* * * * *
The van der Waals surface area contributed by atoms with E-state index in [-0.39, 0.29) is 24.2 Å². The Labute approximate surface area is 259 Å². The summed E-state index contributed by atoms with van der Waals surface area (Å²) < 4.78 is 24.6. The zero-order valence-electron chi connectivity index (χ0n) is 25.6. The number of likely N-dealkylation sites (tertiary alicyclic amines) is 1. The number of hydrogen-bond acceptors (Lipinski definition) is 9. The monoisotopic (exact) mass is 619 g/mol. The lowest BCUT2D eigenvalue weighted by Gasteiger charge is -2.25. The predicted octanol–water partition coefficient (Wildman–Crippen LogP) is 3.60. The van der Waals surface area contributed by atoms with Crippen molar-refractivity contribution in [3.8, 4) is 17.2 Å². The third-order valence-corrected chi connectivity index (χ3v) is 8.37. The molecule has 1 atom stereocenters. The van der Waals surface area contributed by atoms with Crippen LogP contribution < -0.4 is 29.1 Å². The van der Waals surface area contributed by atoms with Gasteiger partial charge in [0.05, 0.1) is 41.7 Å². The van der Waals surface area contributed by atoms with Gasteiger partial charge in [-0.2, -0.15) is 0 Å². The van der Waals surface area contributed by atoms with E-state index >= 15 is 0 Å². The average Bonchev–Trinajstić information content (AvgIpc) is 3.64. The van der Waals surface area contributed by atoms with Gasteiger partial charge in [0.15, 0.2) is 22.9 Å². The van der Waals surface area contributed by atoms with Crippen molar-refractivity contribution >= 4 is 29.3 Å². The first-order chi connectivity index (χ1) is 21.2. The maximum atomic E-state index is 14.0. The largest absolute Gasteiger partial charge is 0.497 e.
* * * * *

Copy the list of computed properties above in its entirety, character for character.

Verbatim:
The van der Waals surface area contributed by atoms with E-state index in [-0.39, 0.29) is 24.2 Å². The Labute approximate surface area is 259 Å². The summed E-state index contributed by atoms with van der Waals surface area (Å²) < 4.78 is 24.6. The zero-order valence-electron chi connectivity index (χ0n) is 25.6. The number of likely N-dealkylation sites (tertiary alicyclic amines) is 1. The number of hydrogen-bond acceptors (Lipinski definition) is 9. The monoisotopic (exact) mass is 619 g/mol. The lowest BCUT2D eigenvalue weighted by Gasteiger charge is -2.25. The predicted octanol–water partition coefficient (Wildman–Crippen LogP) is 3.60. The van der Waals surface area contributed by atoms with Crippen molar-refractivity contribution in [3.8, 4) is 17.2 Å². The third-order valence-corrected chi connectivity index (χ3v) is 8.37. The molecule has 1 atom stereocenters. The van der Waals surface area contributed by atoms with Crippen LogP contribution < -0.4 is 29.1 Å². The van der Waals surface area contributed by atoms with Gasteiger partial charge in [0.05, 0.1) is 41.7 Å². The van der Waals surface area contributed by atoms with Gasteiger partial charge in [-0.2, -0.15) is 0 Å². The van der Waals surface area contributed by atoms with E-state index >= 15 is 0 Å². The average Bonchev–Trinajstić information content (AvgIpc) is 3.64. The van der Waals surface area contributed by atoms with Gasteiger partial charge in [0.15, 0.2) is 22.9 Å². The van der Waals surface area contributed by atoms with Crippen molar-refractivity contribution >= 4 is 29.3 Å². The first-order chi connectivity index (χ1) is 21.2. The maximum atomic E-state index is 14.0. The largest absolute Gasteiger partial charge is 0.497 e.